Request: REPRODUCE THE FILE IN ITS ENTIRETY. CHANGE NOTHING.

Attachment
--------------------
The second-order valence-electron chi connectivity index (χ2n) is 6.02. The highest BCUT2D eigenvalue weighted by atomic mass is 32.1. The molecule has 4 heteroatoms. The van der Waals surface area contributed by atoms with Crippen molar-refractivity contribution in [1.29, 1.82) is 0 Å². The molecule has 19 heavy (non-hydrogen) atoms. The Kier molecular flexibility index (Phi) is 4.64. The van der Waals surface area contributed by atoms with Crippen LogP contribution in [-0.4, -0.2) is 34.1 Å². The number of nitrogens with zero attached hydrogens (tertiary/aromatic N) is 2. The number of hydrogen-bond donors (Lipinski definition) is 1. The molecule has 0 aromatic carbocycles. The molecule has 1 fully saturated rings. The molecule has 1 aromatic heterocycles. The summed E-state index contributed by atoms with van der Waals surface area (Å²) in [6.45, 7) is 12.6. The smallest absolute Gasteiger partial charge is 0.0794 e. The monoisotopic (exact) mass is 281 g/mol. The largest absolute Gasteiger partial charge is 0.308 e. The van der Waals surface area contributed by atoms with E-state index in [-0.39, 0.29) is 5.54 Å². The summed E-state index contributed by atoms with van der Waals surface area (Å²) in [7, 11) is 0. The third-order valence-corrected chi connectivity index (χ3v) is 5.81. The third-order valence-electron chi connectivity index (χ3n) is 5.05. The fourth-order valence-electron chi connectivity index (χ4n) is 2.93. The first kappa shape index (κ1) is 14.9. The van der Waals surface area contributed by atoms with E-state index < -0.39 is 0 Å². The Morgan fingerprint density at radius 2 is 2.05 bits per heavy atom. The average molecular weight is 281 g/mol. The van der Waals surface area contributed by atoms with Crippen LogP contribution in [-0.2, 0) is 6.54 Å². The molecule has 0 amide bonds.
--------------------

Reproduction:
The second-order valence-electron chi connectivity index (χ2n) is 6.02. The highest BCUT2D eigenvalue weighted by atomic mass is 32.1. The molecule has 4 heteroatoms. The van der Waals surface area contributed by atoms with Crippen molar-refractivity contribution in [1.29, 1.82) is 0 Å². The molecule has 19 heavy (non-hydrogen) atoms. The Kier molecular flexibility index (Phi) is 4.64. The van der Waals surface area contributed by atoms with Crippen LogP contribution in [-0.4, -0.2) is 34.1 Å². The number of nitrogens with zero attached hydrogens (tertiary/aromatic N) is 2. The number of hydrogen-bond donors (Lipinski definition) is 1. The molecule has 0 aromatic carbocycles. The molecule has 1 fully saturated rings. The molecule has 1 aromatic heterocycles. The summed E-state index contributed by atoms with van der Waals surface area (Å²) in [6.45, 7) is 12.6. The smallest absolute Gasteiger partial charge is 0.0794 e. The monoisotopic (exact) mass is 281 g/mol. The largest absolute Gasteiger partial charge is 0.308 e. The van der Waals surface area contributed by atoms with E-state index in [-0.39, 0.29) is 5.54 Å². The summed E-state index contributed by atoms with van der Waals surface area (Å²) in [7, 11) is 0. The third-order valence-corrected chi connectivity index (χ3v) is 5.81. The third-order valence-electron chi connectivity index (χ3n) is 5.05. The fourth-order valence-electron chi connectivity index (χ4n) is 2.93. The first kappa shape index (κ1) is 14.9. The van der Waals surface area contributed by atoms with E-state index < -0.39 is 0 Å². The Morgan fingerprint density at radius 2 is 2.05 bits per heavy atom. The average molecular weight is 281 g/mol. The van der Waals surface area contributed by atoms with Crippen LogP contribution in [-0.2, 0) is 6.54 Å². The molecule has 0 amide bonds.